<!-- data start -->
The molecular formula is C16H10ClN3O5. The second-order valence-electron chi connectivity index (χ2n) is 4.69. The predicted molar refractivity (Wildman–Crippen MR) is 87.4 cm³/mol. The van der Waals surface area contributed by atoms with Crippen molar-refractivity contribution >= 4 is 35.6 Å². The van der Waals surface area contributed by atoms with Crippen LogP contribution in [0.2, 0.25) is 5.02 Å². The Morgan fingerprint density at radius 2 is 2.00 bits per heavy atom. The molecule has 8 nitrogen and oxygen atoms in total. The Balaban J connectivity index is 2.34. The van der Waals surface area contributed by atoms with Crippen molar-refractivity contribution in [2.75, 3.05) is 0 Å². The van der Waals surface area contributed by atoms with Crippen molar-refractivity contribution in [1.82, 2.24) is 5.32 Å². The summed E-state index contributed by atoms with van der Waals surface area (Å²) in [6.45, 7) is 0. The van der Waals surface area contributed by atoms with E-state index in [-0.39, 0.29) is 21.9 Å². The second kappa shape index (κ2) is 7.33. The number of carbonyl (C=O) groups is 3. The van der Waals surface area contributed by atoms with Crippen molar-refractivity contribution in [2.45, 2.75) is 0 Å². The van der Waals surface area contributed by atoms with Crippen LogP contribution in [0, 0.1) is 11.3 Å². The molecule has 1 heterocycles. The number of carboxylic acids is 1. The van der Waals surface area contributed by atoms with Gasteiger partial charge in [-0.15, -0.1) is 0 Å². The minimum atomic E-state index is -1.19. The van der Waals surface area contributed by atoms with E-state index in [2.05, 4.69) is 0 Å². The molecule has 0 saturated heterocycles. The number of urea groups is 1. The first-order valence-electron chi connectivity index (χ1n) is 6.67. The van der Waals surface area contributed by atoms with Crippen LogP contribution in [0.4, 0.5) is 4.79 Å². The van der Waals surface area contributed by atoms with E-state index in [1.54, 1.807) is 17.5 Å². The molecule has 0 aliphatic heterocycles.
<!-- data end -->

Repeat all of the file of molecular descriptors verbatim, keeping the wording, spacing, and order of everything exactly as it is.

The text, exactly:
The molecular formula is C16H10ClN3O5. The second-order valence-electron chi connectivity index (χ2n) is 4.69. The predicted molar refractivity (Wildman–Crippen MR) is 87.4 cm³/mol. The van der Waals surface area contributed by atoms with Crippen molar-refractivity contribution >= 4 is 35.6 Å². The van der Waals surface area contributed by atoms with Crippen LogP contribution in [0.2, 0.25) is 5.02 Å². The Morgan fingerprint density at radius 2 is 2.00 bits per heavy atom. The molecule has 8 nitrogen and oxygen atoms in total. The Balaban J connectivity index is 2.34. The van der Waals surface area contributed by atoms with Crippen molar-refractivity contribution in [2.75, 3.05) is 0 Å². The van der Waals surface area contributed by atoms with Crippen molar-refractivity contribution in [1.82, 2.24) is 5.32 Å². The summed E-state index contributed by atoms with van der Waals surface area (Å²) in [6.45, 7) is 0. The van der Waals surface area contributed by atoms with E-state index in [-0.39, 0.29) is 21.9 Å². The second kappa shape index (κ2) is 7.33. The number of carbonyl (C=O) groups is 3. The van der Waals surface area contributed by atoms with Crippen molar-refractivity contribution in [2.45, 2.75) is 0 Å². The van der Waals surface area contributed by atoms with Crippen LogP contribution in [0, 0.1) is 11.3 Å². The molecule has 1 heterocycles. The number of carboxylic acids is 1. The van der Waals surface area contributed by atoms with Gasteiger partial charge in [-0.15, -0.1) is 0 Å². The minimum atomic E-state index is -1.19. The van der Waals surface area contributed by atoms with E-state index in [2.05, 4.69) is 0 Å². The molecule has 0 saturated heterocycles. The number of urea groups is 1. The first-order valence-electron chi connectivity index (χ1n) is 6.67. The van der Waals surface area contributed by atoms with Crippen LogP contribution in [0.4, 0.5) is 4.79 Å². The van der Waals surface area contributed by atoms with E-state index in [1.54, 1.807) is 17.5 Å². The molecule has 0 aliphatic heterocycles.